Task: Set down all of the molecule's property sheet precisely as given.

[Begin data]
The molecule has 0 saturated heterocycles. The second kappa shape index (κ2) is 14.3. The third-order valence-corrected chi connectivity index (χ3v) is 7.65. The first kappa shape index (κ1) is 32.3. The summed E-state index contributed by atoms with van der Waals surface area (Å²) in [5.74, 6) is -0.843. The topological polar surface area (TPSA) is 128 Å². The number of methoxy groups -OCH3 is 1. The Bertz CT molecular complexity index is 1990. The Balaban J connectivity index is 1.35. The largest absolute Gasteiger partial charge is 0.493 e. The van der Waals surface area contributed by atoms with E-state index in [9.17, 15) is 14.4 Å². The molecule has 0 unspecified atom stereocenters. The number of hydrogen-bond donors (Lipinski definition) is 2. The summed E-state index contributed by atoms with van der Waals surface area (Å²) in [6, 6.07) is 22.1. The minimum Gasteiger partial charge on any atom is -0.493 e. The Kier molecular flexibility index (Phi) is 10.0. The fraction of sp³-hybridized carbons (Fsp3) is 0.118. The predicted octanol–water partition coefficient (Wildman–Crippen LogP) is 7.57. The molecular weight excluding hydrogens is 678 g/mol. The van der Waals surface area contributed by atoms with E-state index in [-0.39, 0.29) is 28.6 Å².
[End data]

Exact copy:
The molecule has 0 saturated heterocycles. The second kappa shape index (κ2) is 14.3. The third-order valence-corrected chi connectivity index (χ3v) is 7.65. The first kappa shape index (κ1) is 32.3. The summed E-state index contributed by atoms with van der Waals surface area (Å²) in [5.74, 6) is -0.843. The topological polar surface area (TPSA) is 128 Å². The number of methoxy groups -OCH3 is 1. The Bertz CT molecular complexity index is 1990. The Balaban J connectivity index is 1.35. The largest absolute Gasteiger partial charge is 0.493 e. The van der Waals surface area contributed by atoms with E-state index in [9.17, 15) is 14.4 Å². The molecule has 0 unspecified atom stereocenters. The number of hydrogen-bond donors (Lipinski definition) is 2. The summed E-state index contributed by atoms with van der Waals surface area (Å²) in [6, 6.07) is 22.1. The minimum Gasteiger partial charge on any atom is -0.493 e. The Kier molecular flexibility index (Phi) is 10.0. The fraction of sp³-hybridized carbons (Fsp3) is 0.118. The predicted octanol–water partition coefficient (Wildman–Crippen LogP) is 7.57. The molecular weight excluding hydrogens is 678 g/mol. The van der Waals surface area contributed by atoms with E-state index in [-0.39, 0.29) is 28.6 Å².